• Risk of depression. Senior citizens are at risk of suffering from depression, especially if they isolate themselves. Depression can lead to suicidal thoughts, which will require the help of severe medical attention.

How can you help prevent or resolve the issue of senior isolation?

Provide transportation. Senior citizens need a method of transportation to get to the store, to visit a friend, or to simply go for a walk outside. Whether that means picking them up and taking them out or investing in a mobility scooter, provide a way for your senior citizen to get around. There are a number of options when it comes to walking assistance devices, all you have to do is find one that is right for their individual situation.

Visit often. Visits from family mean everything, especially to a senior citizen that lives in some kind of care facility. Even if they are short, 20-minute weeknight pop-ins, a visit is a visit. Spending quality time together allows your senior citizen to feel loved, appreciated, and wanted, and will help keep them busy instead of sitting quietly alone. If you begin to notice that they are isolating themselves more, try to stop by more frequently. If their isolation persists, you may want to have them medically examined, just in case they have slipped into a depression.

Encourage visits to worship. For many seniors, religion has been an integral part of their upbringing. Many people return to their religion in old age because they have more time for it. Senior citizens slipping into a state of isolation should be encouraged to revisit their religion, and extend their practice once again. The sense of purpose that comes with worship can rejuvenate a senior and bring them out of their quiet isolation.

Boost self-confidence. Fostering friendships is one way to do this. Encourage your loved one to participate in the activities that their facility offers. Having a friend their age to confide in and share with will certainly boost their self-worth. Another simple way to boost self-confidence this is to encourage a senior to participate in daily physical activity. The endorphin rush, along with a more toned physique, can really amp up their confidence levels.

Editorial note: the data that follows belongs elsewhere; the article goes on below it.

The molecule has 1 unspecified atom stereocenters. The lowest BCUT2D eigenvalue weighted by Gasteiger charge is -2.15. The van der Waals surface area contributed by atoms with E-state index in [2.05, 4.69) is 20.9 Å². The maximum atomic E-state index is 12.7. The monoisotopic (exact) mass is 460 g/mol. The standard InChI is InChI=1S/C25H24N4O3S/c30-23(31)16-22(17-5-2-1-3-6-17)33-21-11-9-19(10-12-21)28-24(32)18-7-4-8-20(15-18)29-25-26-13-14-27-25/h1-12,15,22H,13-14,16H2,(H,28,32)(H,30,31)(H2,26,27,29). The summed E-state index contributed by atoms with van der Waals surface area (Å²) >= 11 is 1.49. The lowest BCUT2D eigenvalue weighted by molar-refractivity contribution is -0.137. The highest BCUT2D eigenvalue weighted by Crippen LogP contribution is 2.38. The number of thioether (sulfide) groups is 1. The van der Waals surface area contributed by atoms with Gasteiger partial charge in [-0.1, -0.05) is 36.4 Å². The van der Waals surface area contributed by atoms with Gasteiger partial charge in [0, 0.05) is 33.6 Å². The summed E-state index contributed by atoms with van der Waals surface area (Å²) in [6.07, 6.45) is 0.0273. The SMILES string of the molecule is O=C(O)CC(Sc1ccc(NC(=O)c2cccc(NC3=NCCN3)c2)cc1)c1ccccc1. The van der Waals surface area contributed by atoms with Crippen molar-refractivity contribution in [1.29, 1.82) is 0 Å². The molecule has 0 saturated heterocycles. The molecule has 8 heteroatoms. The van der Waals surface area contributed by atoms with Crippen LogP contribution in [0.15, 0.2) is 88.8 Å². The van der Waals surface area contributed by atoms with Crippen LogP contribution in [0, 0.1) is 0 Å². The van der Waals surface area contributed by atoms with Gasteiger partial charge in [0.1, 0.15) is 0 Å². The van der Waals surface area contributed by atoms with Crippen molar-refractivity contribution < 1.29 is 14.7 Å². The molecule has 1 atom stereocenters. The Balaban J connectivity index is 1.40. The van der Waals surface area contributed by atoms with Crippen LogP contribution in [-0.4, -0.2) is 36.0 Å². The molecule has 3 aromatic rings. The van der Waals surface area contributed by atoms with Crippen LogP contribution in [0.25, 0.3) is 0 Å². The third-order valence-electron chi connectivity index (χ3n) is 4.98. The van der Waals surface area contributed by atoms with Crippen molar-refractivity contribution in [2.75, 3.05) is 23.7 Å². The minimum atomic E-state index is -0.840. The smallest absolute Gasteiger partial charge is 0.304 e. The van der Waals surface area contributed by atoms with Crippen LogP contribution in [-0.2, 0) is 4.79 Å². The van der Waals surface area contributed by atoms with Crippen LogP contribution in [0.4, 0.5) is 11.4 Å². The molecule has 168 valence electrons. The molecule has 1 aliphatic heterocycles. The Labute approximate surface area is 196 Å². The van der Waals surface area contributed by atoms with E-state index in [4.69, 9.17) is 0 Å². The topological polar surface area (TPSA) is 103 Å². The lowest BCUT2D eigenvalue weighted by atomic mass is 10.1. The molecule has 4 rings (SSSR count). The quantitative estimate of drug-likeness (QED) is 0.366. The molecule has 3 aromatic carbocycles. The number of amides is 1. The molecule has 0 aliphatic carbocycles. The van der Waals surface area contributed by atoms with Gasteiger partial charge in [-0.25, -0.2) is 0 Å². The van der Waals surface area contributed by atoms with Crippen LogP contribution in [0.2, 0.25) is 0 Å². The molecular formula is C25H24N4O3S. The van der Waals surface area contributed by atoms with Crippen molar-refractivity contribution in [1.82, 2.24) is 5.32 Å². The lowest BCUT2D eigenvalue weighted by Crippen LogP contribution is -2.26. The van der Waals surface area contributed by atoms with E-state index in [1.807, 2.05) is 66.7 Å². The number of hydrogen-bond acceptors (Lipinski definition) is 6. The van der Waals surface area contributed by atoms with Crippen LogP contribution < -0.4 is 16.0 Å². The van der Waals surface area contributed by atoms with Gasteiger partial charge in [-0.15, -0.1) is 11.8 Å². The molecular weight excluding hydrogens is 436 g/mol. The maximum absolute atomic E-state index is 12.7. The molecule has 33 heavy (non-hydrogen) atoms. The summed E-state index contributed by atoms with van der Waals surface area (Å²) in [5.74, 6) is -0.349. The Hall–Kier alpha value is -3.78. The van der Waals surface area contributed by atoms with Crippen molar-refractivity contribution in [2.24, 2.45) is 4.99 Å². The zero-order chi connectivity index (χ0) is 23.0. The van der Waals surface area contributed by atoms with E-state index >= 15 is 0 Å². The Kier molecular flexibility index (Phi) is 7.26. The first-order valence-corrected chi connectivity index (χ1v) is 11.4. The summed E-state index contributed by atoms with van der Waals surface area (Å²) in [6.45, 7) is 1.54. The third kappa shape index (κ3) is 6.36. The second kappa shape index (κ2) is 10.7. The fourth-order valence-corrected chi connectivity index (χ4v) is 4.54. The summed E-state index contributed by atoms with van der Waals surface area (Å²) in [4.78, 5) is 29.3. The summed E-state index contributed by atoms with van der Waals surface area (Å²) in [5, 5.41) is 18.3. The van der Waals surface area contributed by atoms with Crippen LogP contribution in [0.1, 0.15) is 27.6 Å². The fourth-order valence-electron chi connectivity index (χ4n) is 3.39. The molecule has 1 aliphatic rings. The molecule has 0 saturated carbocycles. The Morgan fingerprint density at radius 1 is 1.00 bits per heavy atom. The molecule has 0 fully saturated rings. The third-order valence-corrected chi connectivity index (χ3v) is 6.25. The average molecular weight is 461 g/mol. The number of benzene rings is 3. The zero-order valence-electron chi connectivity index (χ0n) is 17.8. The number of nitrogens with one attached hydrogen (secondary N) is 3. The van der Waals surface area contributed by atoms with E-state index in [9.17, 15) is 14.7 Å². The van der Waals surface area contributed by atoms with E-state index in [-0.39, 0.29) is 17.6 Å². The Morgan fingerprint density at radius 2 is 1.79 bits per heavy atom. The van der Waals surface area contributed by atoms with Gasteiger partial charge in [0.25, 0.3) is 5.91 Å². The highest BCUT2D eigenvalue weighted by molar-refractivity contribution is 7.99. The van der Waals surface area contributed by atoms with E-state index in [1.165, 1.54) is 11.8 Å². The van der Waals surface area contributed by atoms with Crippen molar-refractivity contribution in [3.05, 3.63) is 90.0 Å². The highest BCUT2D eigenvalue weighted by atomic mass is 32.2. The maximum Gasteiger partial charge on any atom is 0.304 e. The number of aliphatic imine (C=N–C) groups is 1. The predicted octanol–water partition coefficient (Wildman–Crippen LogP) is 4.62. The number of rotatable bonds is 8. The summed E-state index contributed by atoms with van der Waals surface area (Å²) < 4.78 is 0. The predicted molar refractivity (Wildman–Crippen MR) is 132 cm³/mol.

Make their home a special place. This is perhaps one of the best ways to pull a senior citizen out of their anti-social slump. Many senior citizens live in assisted care facilities or nursing homes that can feel dreary at times. Help to turn the space into a place of their own with pictures, indoor plants, and other memorabilia. This might spark them to invite friends from their facility into their space, encouraging conversation and helping to foster relationships.

About The Author

Ruth Folger Weiss is a blogger for Briarwood Rehabilitation and Healthcare Center, a nursing home in Needham, MA.

Dealing With Elderly Depression

When a person is suffering with depression, it is tough to sit idly by and watch. This is even tougher to do when it is one of your parents. Watching the people who have guided you throughout life suffer in any way can be difficult to deal with, especially when you know how happy and lively they were prior to this onset. You may wonder where their depression and/or lack of self-esteem stems from, but there are many things that can cause it when a person is aging.

Here are some of the common signs to look out for if you think someone you love is suffering from depression:

Mood swings.  If your loved one is happy and energetic one minute, but somber and sad the next, there could be an underlying issue, especially if you feel like the change in mood wasn’t really brought on by anything specific.

Changes in appearance. Sudden messy hair, no makeup, dirty clothes and the overall lack of care about one’s physical appearance can be a tell-tale sign of depression.

Antisocial behavior. Was your loved one the life of the family parties before and now you can barely even get them to attend? Staying indoors all day and not wanting company to come over can be another sign of depression in aging seniors.

Aging in general. Doctors appointments, sore muscles and joints, and memory loss can all play a toll on a person. Thinking about all the things they could do in their youth that they can’t do now, or just dealing with everyday aches and pains in general is another thing that can wear a person down.